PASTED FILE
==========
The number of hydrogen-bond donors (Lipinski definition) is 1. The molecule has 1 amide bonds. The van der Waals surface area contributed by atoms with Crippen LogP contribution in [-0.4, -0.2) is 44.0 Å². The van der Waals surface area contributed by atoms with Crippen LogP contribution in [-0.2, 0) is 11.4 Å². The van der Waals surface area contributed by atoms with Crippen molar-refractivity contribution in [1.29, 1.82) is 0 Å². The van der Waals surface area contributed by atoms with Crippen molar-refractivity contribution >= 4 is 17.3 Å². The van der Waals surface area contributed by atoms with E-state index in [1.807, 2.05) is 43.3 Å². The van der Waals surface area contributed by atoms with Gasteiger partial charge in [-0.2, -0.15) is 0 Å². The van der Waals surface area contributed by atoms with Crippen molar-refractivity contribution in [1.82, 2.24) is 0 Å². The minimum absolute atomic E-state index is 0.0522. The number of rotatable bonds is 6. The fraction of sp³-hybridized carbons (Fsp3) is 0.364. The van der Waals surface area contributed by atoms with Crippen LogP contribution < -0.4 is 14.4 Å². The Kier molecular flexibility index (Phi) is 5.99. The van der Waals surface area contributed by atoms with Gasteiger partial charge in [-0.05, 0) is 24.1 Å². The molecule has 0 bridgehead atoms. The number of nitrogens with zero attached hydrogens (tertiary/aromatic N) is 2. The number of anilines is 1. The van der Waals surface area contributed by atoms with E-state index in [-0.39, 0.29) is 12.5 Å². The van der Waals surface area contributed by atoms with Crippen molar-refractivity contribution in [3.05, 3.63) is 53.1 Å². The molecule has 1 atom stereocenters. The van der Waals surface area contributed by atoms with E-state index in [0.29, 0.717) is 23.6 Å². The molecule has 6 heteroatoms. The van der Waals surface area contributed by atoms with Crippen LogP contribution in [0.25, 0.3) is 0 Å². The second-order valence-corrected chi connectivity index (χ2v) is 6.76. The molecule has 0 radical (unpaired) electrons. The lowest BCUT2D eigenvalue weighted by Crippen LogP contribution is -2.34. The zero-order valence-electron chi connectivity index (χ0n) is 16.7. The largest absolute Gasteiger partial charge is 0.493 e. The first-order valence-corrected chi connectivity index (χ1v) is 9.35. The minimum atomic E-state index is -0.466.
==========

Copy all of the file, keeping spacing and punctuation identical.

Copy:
The number of hydrogen-bond donors (Lipinski definition) is 1. The molecule has 1 amide bonds. The van der Waals surface area contributed by atoms with Crippen LogP contribution in [-0.4, -0.2) is 44.0 Å². The van der Waals surface area contributed by atoms with Crippen LogP contribution in [-0.2, 0) is 11.4 Å². The van der Waals surface area contributed by atoms with Crippen molar-refractivity contribution in [1.29, 1.82) is 0 Å². The van der Waals surface area contributed by atoms with Crippen molar-refractivity contribution >= 4 is 17.3 Å². The van der Waals surface area contributed by atoms with E-state index in [1.807, 2.05) is 43.3 Å². The van der Waals surface area contributed by atoms with Gasteiger partial charge in [-0.2, -0.15) is 0 Å². The van der Waals surface area contributed by atoms with Crippen molar-refractivity contribution in [1.82, 2.24) is 0 Å². The minimum absolute atomic E-state index is 0.0522. The number of rotatable bonds is 6. The fraction of sp³-hybridized carbons (Fsp3) is 0.364. The van der Waals surface area contributed by atoms with Crippen LogP contribution < -0.4 is 14.4 Å². The Kier molecular flexibility index (Phi) is 5.99. The van der Waals surface area contributed by atoms with Gasteiger partial charge in [-0.05, 0) is 24.1 Å². The molecule has 0 bridgehead atoms. The number of nitrogens with zero attached hydrogens (tertiary/aromatic N) is 2. The number of anilines is 1. The van der Waals surface area contributed by atoms with E-state index in [-0.39, 0.29) is 12.5 Å². The van der Waals surface area contributed by atoms with Crippen molar-refractivity contribution in [3.05, 3.63) is 53.1 Å². The molecule has 1 atom stereocenters. The van der Waals surface area contributed by atoms with E-state index in [0.29, 0.717) is 23.6 Å². The molecule has 6 heteroatoms. The van der Waals surface area contributed by atoms with Crippen LogP contribution in [0.25, 0.3) is 0 Å². The second-order valence-corrected chi connectivity index (χ2v) is 6.76. The molecule has 0 radical (unpaired) electrons. The lowest BCUT2D eigenvalue weighted by Crippen LogP contribution is -2.34. The zero-order valence-electron chi connectivity index (χ0n) is 16.7. The largest absolute Gasteiger partial charge is 0.493 e. The first-order valence-corrected chi connectivity index (χ1v) is 9.35. The minimum atomic E-state index is -0.466.